“Ma’am” and Regional Colonialism
Where I come from, children are taught that responding to grownups with a mere “yes” or “no” is impolite. “Yeah” is unforgivably rude. As a child I was taught to say “yes, sir, no, ma’am” and when I grew up, I continued to say it. When I lived in England, women whom I’d addressed as “ma’am” would sometimes smile and tell me that over there “ma’am” was reserved for the queen.
A recent segment on National Public Radio (Sept. 8, 2010) has alerted me to the fact that in some regions of the U.S., women perceive “ma’am”as a put-down. NY Times reporter Natalie Angier apparently wants the honorific wiped out of American speech altogether.
This attack on the use of “ma’am” is an example of what I call regional colonialism.
In every country, the people who live in the major population centers ridicule the speech and manners of those who live in other parts of the same country. Parisians laugh at French southern accents just as much as New Yorkers make fun of southern American speakers. Now that everyone in the country consumes the same news and entertainment media, the continued existence of regional vocabulary and pronunciation is at the mercy of the speakers and writers who control the media.
An example of the media driving out previous southern terminology is that of the word “soda” to mean”soft drink.” When I was young, a “soda” was an ice cream treat. The first time I heard the word “soda” used to mean “cold drink from the vending machine” was in the mouth of a character on Law & Order. Now all grocery stores, North and South, have “soda” aisles where one finds Coke, Dr. Pepper, RC, and other carbonated beverages. (I did notice a fairly recent sign in a local supermarket that listed “soft drinks” on the same sign as “sodas.”)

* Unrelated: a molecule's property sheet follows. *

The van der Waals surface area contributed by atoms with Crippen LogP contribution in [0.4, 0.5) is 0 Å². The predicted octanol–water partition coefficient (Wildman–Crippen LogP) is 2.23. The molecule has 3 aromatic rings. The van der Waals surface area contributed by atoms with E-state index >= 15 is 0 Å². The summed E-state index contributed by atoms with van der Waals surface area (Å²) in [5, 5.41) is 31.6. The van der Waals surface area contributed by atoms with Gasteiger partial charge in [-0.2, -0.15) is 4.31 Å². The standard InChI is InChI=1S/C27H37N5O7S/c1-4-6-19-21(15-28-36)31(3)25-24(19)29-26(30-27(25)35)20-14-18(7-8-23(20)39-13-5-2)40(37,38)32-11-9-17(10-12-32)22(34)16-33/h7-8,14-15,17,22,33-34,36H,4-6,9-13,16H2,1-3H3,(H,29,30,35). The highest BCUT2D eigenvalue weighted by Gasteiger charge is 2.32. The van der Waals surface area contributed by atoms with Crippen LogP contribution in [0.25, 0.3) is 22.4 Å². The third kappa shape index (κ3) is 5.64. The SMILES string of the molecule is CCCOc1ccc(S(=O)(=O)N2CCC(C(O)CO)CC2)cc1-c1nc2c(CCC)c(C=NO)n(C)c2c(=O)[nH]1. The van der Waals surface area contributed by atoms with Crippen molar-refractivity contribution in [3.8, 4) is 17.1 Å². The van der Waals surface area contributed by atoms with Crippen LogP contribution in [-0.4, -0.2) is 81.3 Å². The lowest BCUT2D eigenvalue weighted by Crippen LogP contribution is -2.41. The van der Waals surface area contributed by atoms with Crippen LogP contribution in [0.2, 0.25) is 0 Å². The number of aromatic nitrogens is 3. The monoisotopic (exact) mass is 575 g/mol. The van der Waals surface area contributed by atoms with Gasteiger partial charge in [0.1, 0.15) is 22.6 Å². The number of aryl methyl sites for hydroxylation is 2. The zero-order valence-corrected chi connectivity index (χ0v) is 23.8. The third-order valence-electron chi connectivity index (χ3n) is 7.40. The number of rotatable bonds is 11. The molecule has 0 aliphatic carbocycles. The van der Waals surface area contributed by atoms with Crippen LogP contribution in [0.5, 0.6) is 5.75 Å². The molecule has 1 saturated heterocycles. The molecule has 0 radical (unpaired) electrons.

Angier wrote an article, “The Politics of Polite,” in which she lambastes the use of “ma’am.” She acknowledges that “ma’am” usage varies by region. She even quotes a Georgetown professor:
Southerners and Midwesterners will ma’am with greater frequency than do the residents on the East and West Coasts…
but having made this obligatory nod to regional usage, she goes full steam ahead to argue that nobody should “ma’am” anybody.
In theory, ma’am is a courtesy term, meant to convey respect and graciousness lightly salted with deference. Yet much evidence suggests that when it comes to fomenting a sense of good will ma’am fails even more spectacularly than “Have a nice day.”
The “evidence” Angier presents consists of the results of a “completely unscientific poll” of her own, and the following examples from the media:
Barbara Boxer to Brigadier General Michael Walsh of the U.S. Army Corps of Engineers, who addressed her as “ma’am.” She told the general that she preferred to be called “senator”: “I worked so hard to get that title, so I’d appreciate it…,
Helen Mirren, playing Detective Chief Inspector Jane Tennison on the crime series Prime Suspect: “Listen, I like to be called governor or the boss. I don’t like ma’am. I’m not the bloody queen, so take your pick.”
Kate Mulgrew as Capt. Kathryn Janeway to a young male ensign: “ma’am is acceptable in a crunch, but I prefer captain.”